I had the girls last night and chaos reigned supreme, in a very amiable sort of way. They both had a day off school for some reason so we didn't have to go through the very tught time constraints that are normal for a Wednesday night.
School nights on Wednesdays are cut to the limit. Pick up is at 4PM on the dot, then there's a quick drive to take the 11 year old to her piano lesson. Me and her older sister then usually rush into town and to Tesco to grab some ingredients for dinner and the eldest invariably tries to buy me some fruit or vegetables, which always end up languishing on the side of my kitchen looking more forlorn than a particularly long faced horse.
Then we rush to my place, they pretend to do their homework and I begin cooking. The 13 year old has a quirky yet quite healthy desire for me to cook for them and not get takeaways or junk food in. I think it's something to do with her wanting to know that I'm cooking and surviving on my own mixed in with a desire to eat healthily for her too. To be honest it has helped my drive to learn how to cook as well. And that's how to cook western dishes that I would rarely do for myself.
At about dinner time I shout at them to get everything set, they pretend not to hear me, I shout some more and eventually they do what they're asked. We eat, the 11 year old has one of those stomachs that expands and has no limits at all, and there are no foods that she doesn't like. It would be a bad combination but her metabolism has also been made so that she's got that thin appearance going on too.
They're dropped back at 8.30 PM on the dot, so we set off shortly before, after the clearing up has been shared between us. Overall it's a fun time but it's quick and it's organised with military precision.
So a holiday night had the potential to be a bit more relaxed and a little less stressful. K, the 11 year old, still had her piano lesson but all else was going to be more easy going. Or so I thought.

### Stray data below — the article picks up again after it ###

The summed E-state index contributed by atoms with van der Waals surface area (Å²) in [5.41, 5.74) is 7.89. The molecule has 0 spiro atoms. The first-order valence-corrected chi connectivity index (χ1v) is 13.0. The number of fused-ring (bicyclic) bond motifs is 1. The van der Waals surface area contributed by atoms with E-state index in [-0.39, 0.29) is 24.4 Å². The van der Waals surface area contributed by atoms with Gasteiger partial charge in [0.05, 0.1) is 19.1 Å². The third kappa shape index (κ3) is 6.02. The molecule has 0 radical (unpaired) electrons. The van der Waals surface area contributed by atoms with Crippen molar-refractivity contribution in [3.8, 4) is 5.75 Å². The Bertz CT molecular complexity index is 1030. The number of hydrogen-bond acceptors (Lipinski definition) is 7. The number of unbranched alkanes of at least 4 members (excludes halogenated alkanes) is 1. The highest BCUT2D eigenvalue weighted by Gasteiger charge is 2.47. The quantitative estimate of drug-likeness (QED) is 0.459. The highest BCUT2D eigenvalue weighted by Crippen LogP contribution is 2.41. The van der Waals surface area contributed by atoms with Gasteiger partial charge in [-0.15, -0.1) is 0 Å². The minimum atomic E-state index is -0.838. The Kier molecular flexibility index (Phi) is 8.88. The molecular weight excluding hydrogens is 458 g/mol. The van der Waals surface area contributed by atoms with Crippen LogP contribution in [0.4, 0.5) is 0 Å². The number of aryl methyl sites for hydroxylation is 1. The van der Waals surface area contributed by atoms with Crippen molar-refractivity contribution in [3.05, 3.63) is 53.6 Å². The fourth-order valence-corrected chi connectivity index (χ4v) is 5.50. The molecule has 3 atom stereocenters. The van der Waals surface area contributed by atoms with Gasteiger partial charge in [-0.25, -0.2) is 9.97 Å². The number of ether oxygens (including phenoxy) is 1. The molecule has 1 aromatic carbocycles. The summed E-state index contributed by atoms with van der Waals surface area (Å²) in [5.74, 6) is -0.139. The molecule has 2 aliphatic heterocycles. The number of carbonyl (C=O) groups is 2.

To start with I had to jump through virtually a whole packet of Hula Hoops just to find the girls. On arrival at their house there was no one around and after a few frantic phone calls I managed to trace the elder sister to a friend's house and the smaller one to a different friend's house. I was given instructions on what to collect from their place for the evening, the plethora of piano books, laptops and electric violins.
At some point a bit later we finally got to my place. The piano lesson was done, the food was bought and petrol had been fed into my car. We had had a lot of fun listening to the new Muse album in the car, at volume levels that would probably get me labelled as a bad parent by many, but there were no complaints from either of my music loving daughters.
My first job was to set up the K's electric violin. She had been given it for Christmas and for many reasons this was time to finally set the thing up. She had tried with her Mother and they hadn't quite got it working so I had been pulled in as a reluctant "expert". After much investigation I found that the problem was within my realms of expertise, they had put the 9v battery in the wrong way around, and managed to get the electric violin and K on their way with screeching, wailing and other noises that most people never knew a violin could make.